Traditionally, people think that the SNR in a low-field system is much lower than in a high-field system and that, at best, there's a linear relationship between the two.
One would probably expect about ten times less SNR using a low-field system. However, there are ways of using the scanner to improve that SNR. We can adjust the scanning parameters, because at that particular field strength, the T1s and T2s literally take advantage of those parameters.
There is also a hardware aspect to it. You can have different geometry coils that actually beat the SNR, as opposed to in the high-field systems, where this is not possible due to the direction of the magnetic field in permanent magnet systems.
What are the main benefits of working with a desktop system?
You don't need three rooms to run the machine and the fringe field is within the actual machine itself, meaning you don't need to take out your keys.
In terms of health and safety, the desktop system is a lot easier to work with and is a very nice, compact system. You can just sit it in the corner of a lab and you don't really need specific equipment.
You also don't need to make too many changes to a building so that you can house an MRI scanner. Aside from the cost of actually buying the machine, a lot of the cost involved with a high-field system is actually that of changing the building to house the machine, whereas you don't need to do those sorts of things for the ICON.
What do you think the future holds?
That's a very interesting question. To be honest, I don't think that 1T low-field systems will completely replace the high-field systems. The high-field systems still beat on SNR, on time and so forth.
However, there is a place for the ICON, because it takes up much less space compared with a 9.4T system. For a 9.4T system or any cryogenically cored system, you need three big rooms. You need a scanner room, an equipment room (which has to have strict environmental controls) and a control room - you need a separate room to control the scanner.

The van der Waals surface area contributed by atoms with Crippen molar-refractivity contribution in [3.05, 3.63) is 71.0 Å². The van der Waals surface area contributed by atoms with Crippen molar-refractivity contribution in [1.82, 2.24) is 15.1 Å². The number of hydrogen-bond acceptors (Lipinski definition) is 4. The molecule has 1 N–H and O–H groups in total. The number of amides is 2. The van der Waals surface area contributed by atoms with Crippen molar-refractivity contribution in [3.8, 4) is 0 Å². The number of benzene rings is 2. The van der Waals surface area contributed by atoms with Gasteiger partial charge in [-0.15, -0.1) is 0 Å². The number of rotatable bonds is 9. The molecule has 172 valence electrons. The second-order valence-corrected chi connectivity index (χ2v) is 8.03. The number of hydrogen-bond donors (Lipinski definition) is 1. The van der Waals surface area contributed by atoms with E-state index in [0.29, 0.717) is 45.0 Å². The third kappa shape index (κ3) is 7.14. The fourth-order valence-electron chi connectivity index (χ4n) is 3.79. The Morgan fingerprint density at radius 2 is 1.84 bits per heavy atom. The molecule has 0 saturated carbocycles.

It needs building services such as cold water supplies and if those go down, your scanner doesn't work. Also, you need a big air conditioner to keep all of the equipment cool and, again, if that goes down, the scanner doesn't work.
There are many environmental controls and building issues that you need to think about. All of this compares to the desktop system, which can simply sit in the corner of most biomedical labs. It doesn't require such stringent environmental controls, nor does it need a cold water supply. It can sit in with other modalities or it can sit in with other labs.
I think that's probably where the niche will be, in areas where you can't fit a big 9.4T scanner or the council costs are too high. Additionally, the running costs of the ICON are very low compared with the 9.4T scanner. These are all advantages for the ICON.
Image credit: Photoacoustic imaging group, UCL
You’re mainly working on developing the Francis Crick Institute at the moment. Please can you tell us more about this new centre?
The Crick Institute is a collaboration between six organizations: the Wellcome Trust, Cancer Research UK and the Medical Research Council and also three high quality educational establishments – UCL, Imperial, and King's College, London.
It's a big centre that is being built just behind the British Library in King's Cross. It will eventually employ about 1,500 scientists. The idea is to have a very open and collaborative environment where there will be lots of exchange of ideas between the various research groups that will be working there.
In addition, we want to bring in collaborations from the original founding partners - those six organizations, as well as from the wider academic community, industry and the public. Public engagement will be one of the key areas that the Crick will be hoping to pursue.
It is going to be very interdisciplinary. We'll be looking at cell work and preclinical work across a number of fields such as cancer research, cardiac research, neurodegenerative diseases and infectious diseases, to name just a few examples.